“When you grow up, you will have to take care of a family, you do not have time for silly games” words I clearly remember my teacher saying to me when I was 13. I had been messing around with one of my friends in class. He felt that it was appropriate to tell me about my future, though I now consider it placed great pressure my shoulders.

A few months later, I had a class about career choices, and I started to consider my options concerning money to provide for my imaginary family. I had a moment of panic following those sober words from my teacher – I had no clue what I wanted to do, let alone any sense of who this family was he imagined for me. There were so many things I wanted to do with my life, yet I felt he had put me into a box and planned out a life for me.

When I got home I asked my father about his career choices, and whether he thought about us – his family – when planning his path. Thankfully, my father is a progressive man remarking that if you do what you love, money will come, and it won’t feel like working if you love what you are doing.  As a black boy growing up in the eighties, hearing those words helped me decide to go to BRIT school and follow my passion.

Looking back, I realise I got off lightly during adolescence, but the pressures took me aback years later. After BRIT school, I went into music management in a high flying, glitzy role, but after several years I realised it was time to do something else. But this would come at a price, my friends were settling down, buying homes and I was looking at roles where I was starting from scratch. People couldn’t understand, I was riddled with self doubt and increasingly becoming more broke, trying to catch an opportunity. There were really bleak moments, and for many years I had junior roles as I sought to validate my ambition.

When we talk to young men, we talk to them in a language that’s very patriarchal. In a ‘man’s world’, we still continue to apply pressure on seeking happiness through progress and power. We need to teach men how to communicate their ambitions and, above all, their feelings, in the name of health and happiness.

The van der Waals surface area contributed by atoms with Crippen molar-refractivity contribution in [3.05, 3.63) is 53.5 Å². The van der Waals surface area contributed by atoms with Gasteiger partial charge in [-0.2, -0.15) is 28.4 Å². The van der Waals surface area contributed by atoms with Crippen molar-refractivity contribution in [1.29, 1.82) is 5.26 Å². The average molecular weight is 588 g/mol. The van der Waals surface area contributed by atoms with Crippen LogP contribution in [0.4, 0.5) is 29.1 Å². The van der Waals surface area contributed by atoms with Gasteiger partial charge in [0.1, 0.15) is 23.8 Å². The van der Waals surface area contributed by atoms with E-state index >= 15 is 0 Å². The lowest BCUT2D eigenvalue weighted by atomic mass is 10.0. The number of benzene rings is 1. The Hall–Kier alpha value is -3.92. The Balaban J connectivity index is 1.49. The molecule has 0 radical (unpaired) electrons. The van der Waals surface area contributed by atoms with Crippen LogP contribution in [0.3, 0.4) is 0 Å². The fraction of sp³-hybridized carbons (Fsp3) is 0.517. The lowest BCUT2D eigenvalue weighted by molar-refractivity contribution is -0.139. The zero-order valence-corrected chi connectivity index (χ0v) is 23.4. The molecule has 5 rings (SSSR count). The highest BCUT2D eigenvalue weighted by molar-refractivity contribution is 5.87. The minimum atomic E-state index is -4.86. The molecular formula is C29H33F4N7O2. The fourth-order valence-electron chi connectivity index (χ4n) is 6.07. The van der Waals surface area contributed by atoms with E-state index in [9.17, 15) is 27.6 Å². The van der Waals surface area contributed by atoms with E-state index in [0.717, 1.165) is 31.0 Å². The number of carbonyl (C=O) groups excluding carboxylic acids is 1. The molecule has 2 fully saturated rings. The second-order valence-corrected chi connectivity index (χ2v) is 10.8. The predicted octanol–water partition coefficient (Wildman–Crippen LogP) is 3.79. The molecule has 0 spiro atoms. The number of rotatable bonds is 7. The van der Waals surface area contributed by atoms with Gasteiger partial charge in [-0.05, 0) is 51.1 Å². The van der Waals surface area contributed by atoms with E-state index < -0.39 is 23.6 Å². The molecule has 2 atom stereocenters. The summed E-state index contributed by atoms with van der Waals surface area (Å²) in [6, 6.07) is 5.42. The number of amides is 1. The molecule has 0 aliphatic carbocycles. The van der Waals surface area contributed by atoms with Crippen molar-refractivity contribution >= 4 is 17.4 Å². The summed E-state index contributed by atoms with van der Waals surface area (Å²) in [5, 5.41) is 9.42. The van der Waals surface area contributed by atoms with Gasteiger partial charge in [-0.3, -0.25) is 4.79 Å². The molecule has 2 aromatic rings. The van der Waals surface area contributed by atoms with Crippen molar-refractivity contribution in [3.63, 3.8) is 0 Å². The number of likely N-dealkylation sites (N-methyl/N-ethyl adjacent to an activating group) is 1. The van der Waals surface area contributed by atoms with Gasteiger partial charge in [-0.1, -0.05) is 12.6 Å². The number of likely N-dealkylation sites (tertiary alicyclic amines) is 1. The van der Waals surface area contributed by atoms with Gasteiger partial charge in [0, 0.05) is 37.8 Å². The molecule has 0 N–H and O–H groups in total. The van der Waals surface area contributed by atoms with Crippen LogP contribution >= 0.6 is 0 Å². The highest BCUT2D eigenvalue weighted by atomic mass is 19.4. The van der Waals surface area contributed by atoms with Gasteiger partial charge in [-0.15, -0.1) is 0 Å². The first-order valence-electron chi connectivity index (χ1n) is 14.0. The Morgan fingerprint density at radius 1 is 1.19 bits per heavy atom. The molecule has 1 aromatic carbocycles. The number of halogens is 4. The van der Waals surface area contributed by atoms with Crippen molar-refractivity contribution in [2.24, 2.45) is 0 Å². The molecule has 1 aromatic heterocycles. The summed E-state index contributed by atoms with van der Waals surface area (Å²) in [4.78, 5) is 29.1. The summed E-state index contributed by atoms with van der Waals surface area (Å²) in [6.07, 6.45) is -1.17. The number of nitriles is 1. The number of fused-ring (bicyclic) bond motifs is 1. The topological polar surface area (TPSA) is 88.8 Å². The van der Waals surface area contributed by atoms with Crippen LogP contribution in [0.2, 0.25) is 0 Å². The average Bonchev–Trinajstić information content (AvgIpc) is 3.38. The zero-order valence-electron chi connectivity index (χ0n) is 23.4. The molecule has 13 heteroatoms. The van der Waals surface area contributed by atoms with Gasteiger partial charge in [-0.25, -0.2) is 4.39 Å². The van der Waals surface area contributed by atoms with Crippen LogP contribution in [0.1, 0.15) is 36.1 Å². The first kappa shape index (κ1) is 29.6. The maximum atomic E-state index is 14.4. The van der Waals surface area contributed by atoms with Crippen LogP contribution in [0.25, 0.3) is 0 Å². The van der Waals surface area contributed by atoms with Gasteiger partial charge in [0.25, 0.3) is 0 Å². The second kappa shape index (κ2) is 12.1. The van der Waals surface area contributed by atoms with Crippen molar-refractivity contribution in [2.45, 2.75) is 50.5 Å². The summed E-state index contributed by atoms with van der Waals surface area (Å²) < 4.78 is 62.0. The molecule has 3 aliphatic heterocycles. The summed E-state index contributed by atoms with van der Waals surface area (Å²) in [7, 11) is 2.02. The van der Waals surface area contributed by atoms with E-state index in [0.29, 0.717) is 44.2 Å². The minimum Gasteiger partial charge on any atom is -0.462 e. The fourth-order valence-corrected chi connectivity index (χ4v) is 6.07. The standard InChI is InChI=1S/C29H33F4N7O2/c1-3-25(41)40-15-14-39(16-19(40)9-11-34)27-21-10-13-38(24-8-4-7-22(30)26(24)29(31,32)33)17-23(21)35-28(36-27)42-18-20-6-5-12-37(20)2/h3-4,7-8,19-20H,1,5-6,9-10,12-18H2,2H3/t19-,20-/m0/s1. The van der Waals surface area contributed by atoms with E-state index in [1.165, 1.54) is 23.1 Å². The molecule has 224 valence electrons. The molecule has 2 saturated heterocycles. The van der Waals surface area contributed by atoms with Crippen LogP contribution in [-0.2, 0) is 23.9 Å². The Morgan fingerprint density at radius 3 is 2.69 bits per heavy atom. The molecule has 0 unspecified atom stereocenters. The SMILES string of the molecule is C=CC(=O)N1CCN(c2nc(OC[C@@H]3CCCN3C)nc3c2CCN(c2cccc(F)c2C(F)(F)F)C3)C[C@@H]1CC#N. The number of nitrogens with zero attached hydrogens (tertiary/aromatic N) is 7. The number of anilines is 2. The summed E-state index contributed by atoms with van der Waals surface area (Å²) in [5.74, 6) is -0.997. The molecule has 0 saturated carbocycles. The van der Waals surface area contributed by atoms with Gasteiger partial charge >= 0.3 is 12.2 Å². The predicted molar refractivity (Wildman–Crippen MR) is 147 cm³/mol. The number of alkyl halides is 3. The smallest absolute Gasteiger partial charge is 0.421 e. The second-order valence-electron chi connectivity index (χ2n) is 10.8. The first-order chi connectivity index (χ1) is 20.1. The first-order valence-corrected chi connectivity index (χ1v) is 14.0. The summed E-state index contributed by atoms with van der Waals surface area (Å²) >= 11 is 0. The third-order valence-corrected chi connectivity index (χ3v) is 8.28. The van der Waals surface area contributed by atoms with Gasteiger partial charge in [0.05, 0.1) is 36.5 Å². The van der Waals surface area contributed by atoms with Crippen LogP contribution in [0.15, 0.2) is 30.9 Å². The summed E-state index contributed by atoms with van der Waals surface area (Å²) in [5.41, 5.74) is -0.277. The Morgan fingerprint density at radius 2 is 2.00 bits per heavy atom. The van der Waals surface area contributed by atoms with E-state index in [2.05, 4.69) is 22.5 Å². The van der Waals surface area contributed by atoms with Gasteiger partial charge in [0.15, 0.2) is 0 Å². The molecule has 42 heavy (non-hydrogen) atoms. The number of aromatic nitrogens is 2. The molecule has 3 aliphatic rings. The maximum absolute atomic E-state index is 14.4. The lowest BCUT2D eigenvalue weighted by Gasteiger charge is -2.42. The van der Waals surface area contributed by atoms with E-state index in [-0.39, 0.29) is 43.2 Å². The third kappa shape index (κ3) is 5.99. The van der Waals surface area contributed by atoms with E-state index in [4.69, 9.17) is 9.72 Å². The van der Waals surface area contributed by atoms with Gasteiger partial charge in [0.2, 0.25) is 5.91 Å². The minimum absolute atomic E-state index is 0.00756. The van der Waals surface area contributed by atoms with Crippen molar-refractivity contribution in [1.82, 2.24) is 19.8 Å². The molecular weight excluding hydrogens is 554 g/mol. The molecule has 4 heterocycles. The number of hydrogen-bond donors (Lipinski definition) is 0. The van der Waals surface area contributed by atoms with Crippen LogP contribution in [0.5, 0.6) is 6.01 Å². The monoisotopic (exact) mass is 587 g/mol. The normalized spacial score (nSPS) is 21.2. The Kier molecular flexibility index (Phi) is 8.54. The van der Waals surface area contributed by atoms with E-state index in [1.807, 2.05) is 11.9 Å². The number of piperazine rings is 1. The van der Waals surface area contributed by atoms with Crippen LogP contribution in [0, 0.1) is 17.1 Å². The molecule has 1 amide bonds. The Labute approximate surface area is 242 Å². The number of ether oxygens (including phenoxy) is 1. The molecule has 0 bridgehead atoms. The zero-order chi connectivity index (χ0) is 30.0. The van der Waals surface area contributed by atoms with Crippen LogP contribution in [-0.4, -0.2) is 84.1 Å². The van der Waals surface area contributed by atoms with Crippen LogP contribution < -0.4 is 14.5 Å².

We are currently failing to equip our young men with insights and knowledge on how to manage the stress of life. We often forget that it is the very gift of life to be able to regulate your emotions and speak about how you feel. The man of yesteryear is gone, and with the advent of social media and the globalisation of the world, we need to make sure that we are encouraging our boys to reach beyond stereotypical ideas of manliness.

Suicide is the biggest killer of young people, with last year’s report by The Samaritans finding suicide in young men to be three-times higher than among women (in England). For those under 20, academic pressures and bullying were found to be cause, and in those aged 20-24, workplace, housing and financial pressures were the biggest causes. Most worryingly, suicide rates among men had increased by nearly 14% between 2017 and 2018.

What this demonstrates is that we need to create spaces for young men where they know they can talk. At present, young working-class white boys and black boys from Caribbean backgrounds are underachieving in schools; these conversations are essential to provide them with role models and create steps to build fruitful careers that support our society.

In 2014 we launched “Rocking Ur Teens” a community interest company that focuses on introducing young people to the world of work in a real and meaningful way. We take great pride in introducing people to all types of roles, not just those that are done in big cities or require university degrees. We also explore positions in the trades, creative and academic sectors.

One of the most powerful moments for me over the years was when a young boy stood up and shared his journey of starting high school wanting to like education while also wanting to be cool. Our speaker advised that “cool” is nice but being able to eat as an adult is more beneficial, so he implored him to stick to enjoying education.

For International Men’s Day on November 11th we hosted a virtual conference where speakers  shared their career journeys and advise on ways to manage mental health at this challenging time in our lives with over 300 young boys.

If you celebrate this day, please think about how you engage with the next generation.